Tender-crisp asparagus and firm tofu tossed in a fiery-sweet Sichuan-style vinaigrette made with roasted chilies and Sichuan peppercorns.
'tofu' on Serious Eats
I wanted to make a vegan chorizo recipe that doesn't just come close to regular chorizo in the flavor department, but outright nails it. I wanted a meat-free chorizo with textural contrast up the wazoo, and a chorizo that changes texture as you cook it just like its meat-based counterpart. I wanted a chorizo that is tangy, rich, and complex. In short, I wanted nothing less than the best darned meat-free chorizo around. And what I want, I get.
Every year, families celebrate the Chinese Lunar New Year with an impressive feast called Reunion Dinner, and among the many plates on the table is abalone in a rich sauce with dried oysters, shiitakes, and an algae called black moss. Inspired by that dish, this recipe is a vegetarian take with easier-to-find ingredients, like tofu and both fresh and dried mushrooms. Even without the seafood it still delivers on the richness and flavor of the original.
Crispy tofu is marinated in garlic, coriander root, and lemongrass, and stuffed into a Vietnamese-style sandwich with pickled carrots, daikon, cilantro, cucumber, and jalapeños. The trick is a low and slow cooking method and a double coating of the flavorful marinade.
Waffling gives tofu a crispy outside and soft inside without the need for deep-frying. And it only takes a few minutes. Paired with a little leftover sticky rice and some condiments, it's a quick and easy meal—and a visual standout.
When it comes to vegan recipes, I usually stay far, far away from anything that uses quotation marks in its name. I'm happy to eat a plate of vegan food—rice, beans, and vegetables are some of my favorite things to eat. Once "meat" and "cheese" get involved, meals tend to get a little weird. So I approached Mark Bittman's "chorizo" tacos in his new VB6 Cookbook with some trepidation.
This mousseline is a subtle number, a blend of medium and silken tofu, thickened with egg whites and flavored with a hint of ginger and shichimi togarashi. It provides a soft base for the broth, and it grounds the dish with profound earthiness.
For me, a dim sum brunch isn't complete without a plate of Supreme Soy Sauce Chow Mein. A simple dish of stir-fried thin noodles cooked with bean sprouts and scallions, it's cooked with just a bit of thin, soy-based sauce that coats the noodles in a concentrated layer of flavor. I turn this snack into a meal by adding an array of colorful, crunchy vegetables and tofu.
A homey Chinese and American mashup made with steamed soft silken tofu in a sauce flavored with hot Italian sausage and sliced shiitake mushrooms.
Hot, tingly, and packed with chunks of crispy tofu, peanuts, and celery, this is a meat-free version of the classic Sichuan dish.
A quick and easy stir-fry with crisp tofu and broccoli tossed in a sweet and savory sauce with garlic, ginger, and sesame seeds.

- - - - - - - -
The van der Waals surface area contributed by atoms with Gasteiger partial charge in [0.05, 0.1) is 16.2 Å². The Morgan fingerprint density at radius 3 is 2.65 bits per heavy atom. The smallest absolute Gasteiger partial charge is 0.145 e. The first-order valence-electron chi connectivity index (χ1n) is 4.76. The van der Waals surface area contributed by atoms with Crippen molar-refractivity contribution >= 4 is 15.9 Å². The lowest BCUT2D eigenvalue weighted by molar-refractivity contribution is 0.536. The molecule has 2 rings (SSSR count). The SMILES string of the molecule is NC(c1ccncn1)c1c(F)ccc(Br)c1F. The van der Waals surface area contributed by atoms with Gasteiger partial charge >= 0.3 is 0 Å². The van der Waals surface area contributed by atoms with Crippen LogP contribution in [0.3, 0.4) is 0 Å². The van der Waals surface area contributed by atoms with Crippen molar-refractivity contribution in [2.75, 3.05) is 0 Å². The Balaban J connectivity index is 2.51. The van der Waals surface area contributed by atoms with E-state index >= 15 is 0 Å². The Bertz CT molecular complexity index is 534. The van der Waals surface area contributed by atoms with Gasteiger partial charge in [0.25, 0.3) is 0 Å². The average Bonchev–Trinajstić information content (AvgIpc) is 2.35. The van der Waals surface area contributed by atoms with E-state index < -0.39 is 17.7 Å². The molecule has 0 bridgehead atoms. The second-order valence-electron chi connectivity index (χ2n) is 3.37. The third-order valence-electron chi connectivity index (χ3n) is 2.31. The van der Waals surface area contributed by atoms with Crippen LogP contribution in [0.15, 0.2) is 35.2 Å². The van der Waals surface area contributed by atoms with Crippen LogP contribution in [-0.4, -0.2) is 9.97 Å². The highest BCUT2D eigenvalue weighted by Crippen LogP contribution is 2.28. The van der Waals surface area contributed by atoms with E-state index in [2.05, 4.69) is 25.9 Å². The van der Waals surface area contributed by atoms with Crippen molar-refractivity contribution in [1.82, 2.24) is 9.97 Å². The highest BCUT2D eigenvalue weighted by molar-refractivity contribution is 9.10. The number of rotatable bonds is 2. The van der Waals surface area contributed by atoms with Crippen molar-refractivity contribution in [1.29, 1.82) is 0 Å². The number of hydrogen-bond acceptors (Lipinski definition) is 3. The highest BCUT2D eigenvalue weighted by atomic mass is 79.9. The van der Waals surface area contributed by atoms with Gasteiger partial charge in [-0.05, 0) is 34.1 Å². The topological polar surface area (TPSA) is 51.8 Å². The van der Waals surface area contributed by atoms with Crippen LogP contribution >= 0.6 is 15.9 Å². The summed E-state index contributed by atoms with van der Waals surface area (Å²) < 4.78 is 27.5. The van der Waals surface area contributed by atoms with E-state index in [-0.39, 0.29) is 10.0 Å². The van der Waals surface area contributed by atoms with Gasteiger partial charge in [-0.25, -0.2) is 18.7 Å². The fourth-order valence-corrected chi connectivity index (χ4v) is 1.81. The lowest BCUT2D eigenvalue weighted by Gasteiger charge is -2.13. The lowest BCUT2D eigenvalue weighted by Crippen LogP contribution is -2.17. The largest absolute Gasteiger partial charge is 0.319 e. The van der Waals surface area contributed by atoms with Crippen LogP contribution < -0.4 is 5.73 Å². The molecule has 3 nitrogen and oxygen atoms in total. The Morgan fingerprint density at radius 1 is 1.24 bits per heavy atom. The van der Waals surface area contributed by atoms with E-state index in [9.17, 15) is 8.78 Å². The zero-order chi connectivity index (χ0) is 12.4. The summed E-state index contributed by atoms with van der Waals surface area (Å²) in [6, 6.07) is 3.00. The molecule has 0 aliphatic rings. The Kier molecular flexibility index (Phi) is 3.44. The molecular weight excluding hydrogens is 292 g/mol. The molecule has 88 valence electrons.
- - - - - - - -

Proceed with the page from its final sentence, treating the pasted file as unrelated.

Classic hot and sour soup made with a rich chicken and ham stock, served with tofu, wood-ear mushrooms, day lilies, and pork.
If the pairing of tofu and meat seems incongruous to you, then you've probably missed out on many of the best dishes that Asian cuisines have to offer.
Phat thai wasn't on Andy Ricker's original menu at his Portland restaurant, Pok Pok. It wasn't until he opened a noodle shop in New York that he fully embraced the public's demand for a serious plate of Thai fried noodles. Ricker's recipe in his new Pok Pok cookbook is a version of the dish he serves in New York. Even though it has a long, somewhat chaotic ingredient list, the final dish is subtle and almost delicate.
This simple stir-fry combines Thai staples—fish sauce, palm sugar, lime juice, and peanuts—with easy-to-find ingredients—spinach, tofu, basil—for a spicy, crunchy, vegetarian main that comes together faster than you can cook a pot of rice.
I don't know about you, but kimchi stew (jjigae) reminds me of winter. But it turns out summer vegetables are equally at home in this dish. Plus, haven't you heard that adage that you should eat a hot soup on a hot day?
Stone fruits and melons bring to mind portable beach snacks, bubbling cobbler or juice dripping down your chin. But as we wrap up our leisurely summer weekends (and produce) and transition to fall, there's no need to leave the fruit behind—you can pack it in cold grain salads for an office lunch.
There's tofu, and then there's dry tofu. This stir-fry with snappy green beans and rice has a hint of chili and a gingery kick for a tasty and filling meal with that takes all of five minutes to cook.
Baked tofu won't dry out the next day or get sad and shriveled like fried tofu can. A trip under the broiler yields a crunchy, chewy crust; here it's bolstered by a thick coating of sesame seeds. A spicy green bean salad makes a straightforward, refreshing accompaniment, and can be mixed and matched with whatever's in your fridge.